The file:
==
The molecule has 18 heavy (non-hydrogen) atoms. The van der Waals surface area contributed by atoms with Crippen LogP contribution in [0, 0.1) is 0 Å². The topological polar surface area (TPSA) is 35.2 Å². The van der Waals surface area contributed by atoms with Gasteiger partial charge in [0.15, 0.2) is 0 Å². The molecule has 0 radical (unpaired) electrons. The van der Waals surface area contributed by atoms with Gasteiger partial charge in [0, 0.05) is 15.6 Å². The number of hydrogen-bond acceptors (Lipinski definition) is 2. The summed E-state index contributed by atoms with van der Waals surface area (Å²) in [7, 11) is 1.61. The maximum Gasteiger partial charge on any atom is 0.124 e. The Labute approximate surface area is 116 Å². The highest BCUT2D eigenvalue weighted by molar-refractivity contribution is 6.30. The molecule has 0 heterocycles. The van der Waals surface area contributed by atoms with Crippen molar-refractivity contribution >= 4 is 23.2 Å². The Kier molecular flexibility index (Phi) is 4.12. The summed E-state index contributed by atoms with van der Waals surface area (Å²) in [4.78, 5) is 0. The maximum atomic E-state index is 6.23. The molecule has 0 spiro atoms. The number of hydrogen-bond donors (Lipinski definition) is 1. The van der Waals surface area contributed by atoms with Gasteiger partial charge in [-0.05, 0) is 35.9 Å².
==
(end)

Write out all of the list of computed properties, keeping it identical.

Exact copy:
The molecule has 18 heavy (non-hydrogen) atoms. The van der Waals surface area contributed by atoms with Crippen LogP contribution in [0, 0.1) is 0 Å². The topological polar surface area (TPSA) is 35.2 Å². The van der Waals surface area contributed by atoms with Gasteiger partial charge in [0.15, 0.2) is 0 Å². The molecule has 0 radical (unpaired) electrons. The van der Waals surface area contributed by atoms with Gasteiger partial charge in [0, 0.05) is 15.6 Å². The number of hydrogen-bond acceptors (Lipinski definition) is 2. The summed E-state index contributed by atoms with van der Waals surface area (Å²) in [7, 11) is 1.61. The maximum Gasteiger partial charge on any atom is 0.124 e. The Labute approximate surface area is 116 Å². The highest BCUT2D eigenvalue weighted by molar-refractivity contribution is 6.30. The molecule has 0 heterocycles. The van der Waals surface area contributed by atoms with Crippen molar-refractivity contribution >= 4 is 23.2 Å². The Kier molecular flexibility index (Phi) is 4.12. The summed E-state index contributed by atoms with van der Waals surface area (Å²) in [4.78, 5) is 0. The maximum atomic E-state index is 6.23. The molecule has 0 spiro atoms. The number of hydrogen-bond donors (Lipinski definition) is 1. The van der Waals surface area contributed by atoms with Gasteiger partial charge in [-0.05, 0) is 35.9 Å².